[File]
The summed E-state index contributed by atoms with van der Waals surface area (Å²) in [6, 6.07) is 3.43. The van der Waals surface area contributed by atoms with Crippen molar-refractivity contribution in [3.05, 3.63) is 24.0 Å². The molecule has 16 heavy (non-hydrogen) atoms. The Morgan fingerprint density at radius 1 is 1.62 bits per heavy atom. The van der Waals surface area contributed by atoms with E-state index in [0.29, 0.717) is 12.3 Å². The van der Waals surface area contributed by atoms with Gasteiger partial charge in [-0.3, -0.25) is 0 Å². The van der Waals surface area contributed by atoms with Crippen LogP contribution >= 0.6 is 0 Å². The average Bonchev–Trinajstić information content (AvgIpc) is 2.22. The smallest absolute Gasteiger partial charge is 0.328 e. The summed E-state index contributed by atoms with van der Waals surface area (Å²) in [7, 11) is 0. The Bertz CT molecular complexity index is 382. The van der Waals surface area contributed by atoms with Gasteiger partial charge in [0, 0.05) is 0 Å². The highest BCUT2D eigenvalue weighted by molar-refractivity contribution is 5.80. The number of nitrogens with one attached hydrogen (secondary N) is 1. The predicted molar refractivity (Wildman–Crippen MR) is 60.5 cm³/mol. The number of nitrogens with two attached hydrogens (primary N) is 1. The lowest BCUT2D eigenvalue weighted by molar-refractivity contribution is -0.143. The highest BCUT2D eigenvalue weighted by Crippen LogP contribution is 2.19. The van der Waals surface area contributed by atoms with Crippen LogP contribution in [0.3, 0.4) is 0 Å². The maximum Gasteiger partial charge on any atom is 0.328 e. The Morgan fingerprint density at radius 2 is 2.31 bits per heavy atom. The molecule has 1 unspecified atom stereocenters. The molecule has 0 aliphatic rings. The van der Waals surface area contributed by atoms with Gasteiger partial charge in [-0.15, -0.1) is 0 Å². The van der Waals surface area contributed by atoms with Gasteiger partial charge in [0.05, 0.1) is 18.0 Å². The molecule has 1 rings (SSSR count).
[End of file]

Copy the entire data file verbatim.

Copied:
The summed E-state index contributed by atoms with van der Waals surface area (Å²) in [6, 6.07) is 3.43. The van der Waals surface area contributed by atoms with Crippen molar-refractivity contribution in [3.05, 3.63) is 24.0 Å². The molecule has 16 heavy (non-hydrogen) atoms. The Morgan fingerprint density at radius 1 is 1.62 bits per heavy atom. The van der Waals surface area contributed by atoms with E-state index in [0.29, 0.717) is 12.3 Å². The van der Waals surface area contributed by atoms with Gasteiger partial charge in [-0.3, -0.25) is 0 Å². The van der Waals surface area contributed by atoms with Crippen LogP contribution >= 0.6 is 0 Å². The average Bonchev–Trinajstić information content (AvgIpc) is 2.22. The smallest absolute Gasteiger partial charge is 0.328 e. The summed E-state index contributed by atoms with van der Waals surface area (Å²) in [7, 11) is 0. The Bertz CT molecular complexity index is 382. The van der Waals surface area contributed by atoms with Gasteiger partial charge in [0, 0.05) is 0 Å². The highest BCUT2D eigenvalue weighted by molar-refractivity contribution is 5.80. The number of nitrogens with one attached hydrogen (secondary N) is 1. The predicted molar refractivity (Wildman–Crippen MR) is 60.5 cm³/mol. The number of nitrogens with two attached hydrogens (primary N) is 1. The lowest BCUT2D eigenvalue weighted by molar-refractivity contribution is -0.143. The highest BCUT2D eigenvalue weighted by Crippen LogP contribution is 2.19. The van der Waals surface area contributed by atoms with Crippen LogP contribution in [0.3, 0.4) is 0 Å². The maximum Gasteiger partial charge on any atom is 0.328 e. The Morgan fingerprint density at radius 2 is 2.31 bits per heavy atom. The molecule has 1 unspecified atom stereocenters. The molecule has 0 aliphatic rings. The van der Waals surface area contributed by atoms with Gasteiger partial charge in [-0.15, -0.1) is 0 Å². The van der Waals surface area contributed by atoms with Gasteiger partial charge in [0.05, 0.1) is 18.0 Å². The molecule has 1 rings (SSSR count).